Steam power was introduced into sawmilling in the 1870s, replacing the need for water power and allowing sawmills to move to other river towns.
By 1880, the growth of commercial railroads, steam engine improvements, and the invention of the band saw, led to larger sawmills and saw-milling towns in Brainerd, Little Falls, Crookston, Cloquet, Duluth, and International Falls.
By 1905, when lumber production reached an all-time high in Minnesota, lumberjacks were felling as much as 2 billion board-feet annually — enough to circle the earth with an inch-thick, 14-foot-wide boardwalk.
Harvesting dropped rapidly after 1905. By the 1920s, the prime pine stands were exhausted and there wasn’t enough lumber-quality timber in the woods to justify the expense of maintaining railroads. The large-scale sawmilling industry virtually vanished by 1929.
The end of the camps
Road building accelerated in the 1930s, spurred both by tourism and by the work of the Civilian Conservation Corps. Roads ended the camp system, allowing loggers to get into remote areas, haul their loads out on trucks, and still get home in time for supper.
At the same time, pine harvests grew smaller, the quality of Minnesota lumber was going down, and lumber prices were going up. National demand for wood remained high, and Minnesota lumbermen kept cutting. As supply dwindled, sawmills on the St. Croix closed and those at St. Anthony Falls were replaced by flour mills.
With the industry in decline, lumber companies looked to the Pacific Northwest and the South for timber. In 1929, the Rainy Lake Lumber Company in Virginia, Minnesota, closed its doors and signaled the end of pine logging in the state. Lumber companies that remained in Minnesota shifted production from saw logs to pulp, paper, matchsticks, and manufactured building materials. The last log drive in Minnesota occurred on the Little Fork River in 1937.
In the mid-1960s, machines like feller-bunchers, skidders, and crane loaders were put to work harvesting the new forests of young aspen, spruce, and birch. These machines are still widely used primarily for clear-cutting, which is preferred for some types of harvest.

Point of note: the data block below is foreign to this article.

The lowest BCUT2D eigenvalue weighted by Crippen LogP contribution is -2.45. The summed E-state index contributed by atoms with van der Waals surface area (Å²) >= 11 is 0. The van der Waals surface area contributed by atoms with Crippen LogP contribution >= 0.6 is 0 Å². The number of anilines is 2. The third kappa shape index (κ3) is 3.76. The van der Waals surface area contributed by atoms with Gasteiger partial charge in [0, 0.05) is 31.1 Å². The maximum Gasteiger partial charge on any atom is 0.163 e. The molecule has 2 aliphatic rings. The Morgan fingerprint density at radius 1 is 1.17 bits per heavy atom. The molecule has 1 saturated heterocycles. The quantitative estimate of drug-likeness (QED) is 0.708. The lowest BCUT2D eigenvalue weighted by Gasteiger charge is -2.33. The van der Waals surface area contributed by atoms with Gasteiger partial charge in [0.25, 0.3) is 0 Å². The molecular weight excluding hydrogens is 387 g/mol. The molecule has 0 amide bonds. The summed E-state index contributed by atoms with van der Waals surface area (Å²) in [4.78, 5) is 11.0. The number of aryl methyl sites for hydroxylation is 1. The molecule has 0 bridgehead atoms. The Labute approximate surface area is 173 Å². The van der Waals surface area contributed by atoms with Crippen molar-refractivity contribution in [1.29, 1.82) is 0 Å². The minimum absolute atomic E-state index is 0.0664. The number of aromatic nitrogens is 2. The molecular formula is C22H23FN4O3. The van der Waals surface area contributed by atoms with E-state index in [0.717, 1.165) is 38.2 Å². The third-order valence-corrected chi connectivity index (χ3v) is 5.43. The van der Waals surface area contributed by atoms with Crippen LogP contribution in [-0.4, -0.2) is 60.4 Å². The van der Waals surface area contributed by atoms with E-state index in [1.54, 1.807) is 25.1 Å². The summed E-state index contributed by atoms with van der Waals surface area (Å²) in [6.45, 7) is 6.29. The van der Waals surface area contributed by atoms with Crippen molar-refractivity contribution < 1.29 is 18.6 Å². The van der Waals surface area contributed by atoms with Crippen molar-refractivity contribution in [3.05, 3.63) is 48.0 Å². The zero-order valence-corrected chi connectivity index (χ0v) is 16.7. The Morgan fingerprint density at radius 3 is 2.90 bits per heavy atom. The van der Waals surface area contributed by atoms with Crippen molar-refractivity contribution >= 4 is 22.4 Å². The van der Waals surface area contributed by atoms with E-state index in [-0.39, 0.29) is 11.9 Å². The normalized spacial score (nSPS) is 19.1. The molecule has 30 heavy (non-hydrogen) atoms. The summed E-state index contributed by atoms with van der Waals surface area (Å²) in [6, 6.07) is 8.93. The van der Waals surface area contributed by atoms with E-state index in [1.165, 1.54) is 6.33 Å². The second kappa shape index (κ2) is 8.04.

By the 1990s, some new machines began to make their appearance in the Minnesota woods. “Cut-to-length” timber harvesters — already common in northern European countries, such as Finland — reduce the number of machines at logging sites and do less damage to the forest floor. With these types of harvesters, a logger sits in the harvester’s cab, operating a huge cutting head mounted at the end of a highly flexible crane arm. The operator selects and fells the tree, and then, in a matter of seconds, runs the tree through the harvesting head, delimbing it and cutting it into computer-specified lengths, or “bolts.” A companion machine known as a forwarder is used to pick up the bolts, load them into a rack, and haul them out of the woods.
Since cut-to-length systems process whole trees on site, there are always limbs and other unusable “slash” that serve as a mat on which the heavy equipment moves. This prevents the compacting of soil and reduces the risk of damaging the forest floor with deep ruts. Using these systems, timber stands can be thinned to increase light and air, and improve overall forest health.
The typical 21st-century logger lives in the area year-round with his or her family, and is either self-employed or works for a small, perhaps family-owned, logging outfit. Loggers today maneuver not just through forests but also through dense thickets of environmental guidelines. With one eye on timber trends from around the world, today’s logger is a highly trained and skilled worker who combines the talents of a business person, an ecologist, a land manager, and a tech-savvy machine operator.